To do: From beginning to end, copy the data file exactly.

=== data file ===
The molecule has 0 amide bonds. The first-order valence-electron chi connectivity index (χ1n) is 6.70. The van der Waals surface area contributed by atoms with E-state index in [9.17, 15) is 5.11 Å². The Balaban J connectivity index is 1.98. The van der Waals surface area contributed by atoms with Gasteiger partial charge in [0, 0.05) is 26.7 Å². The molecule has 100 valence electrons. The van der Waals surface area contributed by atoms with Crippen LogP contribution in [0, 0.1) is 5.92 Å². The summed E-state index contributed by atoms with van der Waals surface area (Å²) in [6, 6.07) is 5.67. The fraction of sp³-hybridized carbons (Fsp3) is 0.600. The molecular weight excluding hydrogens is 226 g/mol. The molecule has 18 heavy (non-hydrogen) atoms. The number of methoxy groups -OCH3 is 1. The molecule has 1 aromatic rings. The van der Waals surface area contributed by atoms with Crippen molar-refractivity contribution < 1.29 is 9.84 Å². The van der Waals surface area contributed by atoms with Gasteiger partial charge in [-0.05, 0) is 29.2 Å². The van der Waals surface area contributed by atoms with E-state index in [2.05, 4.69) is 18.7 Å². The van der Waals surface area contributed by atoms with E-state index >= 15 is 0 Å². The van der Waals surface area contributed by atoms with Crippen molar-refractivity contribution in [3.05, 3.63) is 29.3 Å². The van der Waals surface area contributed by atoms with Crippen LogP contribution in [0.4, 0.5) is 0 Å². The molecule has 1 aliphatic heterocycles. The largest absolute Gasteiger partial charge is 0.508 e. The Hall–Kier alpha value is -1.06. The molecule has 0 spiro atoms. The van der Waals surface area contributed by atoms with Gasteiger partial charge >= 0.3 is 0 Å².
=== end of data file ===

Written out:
The molecule has 0 amide bonds. The first-order valence-electron chi connectivity index (χ1n) is 6.70. The van der Waals surface area contributed by atoms with E-state index in [9.17, 15) is 5.11 Å². The Balaban J connectivity index is 1.98. The van der Waals surface area contributed by atoms with Gasteiger partial charge in [0, 0.05) is 26.7 Å². The molecule has 100 valence electrons. The van der Waals surface area contributed by atoms with Crippen LogP contribution in [0, 0.1) is 5.92 Å². The summed E-state index contributed by atoms with van der Waals surface area (Å²) in [6, 6.07) is 5.67. The fraction of sp³-hybridized carbons (Fsp3) is 0.600. The molecular weight excluding hydrogens is 226 g/mol. The molecule has 18 heavy (non-hydrogen) atoms. The number of methoxy groups -OCH3 is 1. The molecule has 1 aromatic rings. The van der Waals surface area contributed by atoms with Crippen molar-refractivity contribution < 1.29 is 9.84 Å². The van der Waals surface area contributed by atoms with Gasteiger partial charge in [-0.05, 0) is 29.2 Å². The van der Waals surface area contributed by atoms with E-state index in [2.05, 4.69) is 18.7 Å². The van der Waals surface area contributed by atoms with E-state index >= 15 is 0 Å². The van der Waals surface area contributed by atoms with Crippen molar-refractivity contribution in [3.05, 3.63) is 29.3 Å². The van der Waals surface area contributed by atoms with Crippen LogP contribution in [0.4, 0.5) is 0 Å². The molecule has 1 aliphatic heterocycles. The largest absolute Gasteiger partial charge is 0.508 e. The Hall–Kier alpha value is -1.06. The molecule has 0 spiro atoms. The van der Waals surface area contributed by atoms with Gasteiger partial charge >= 0.3 is 0 Å².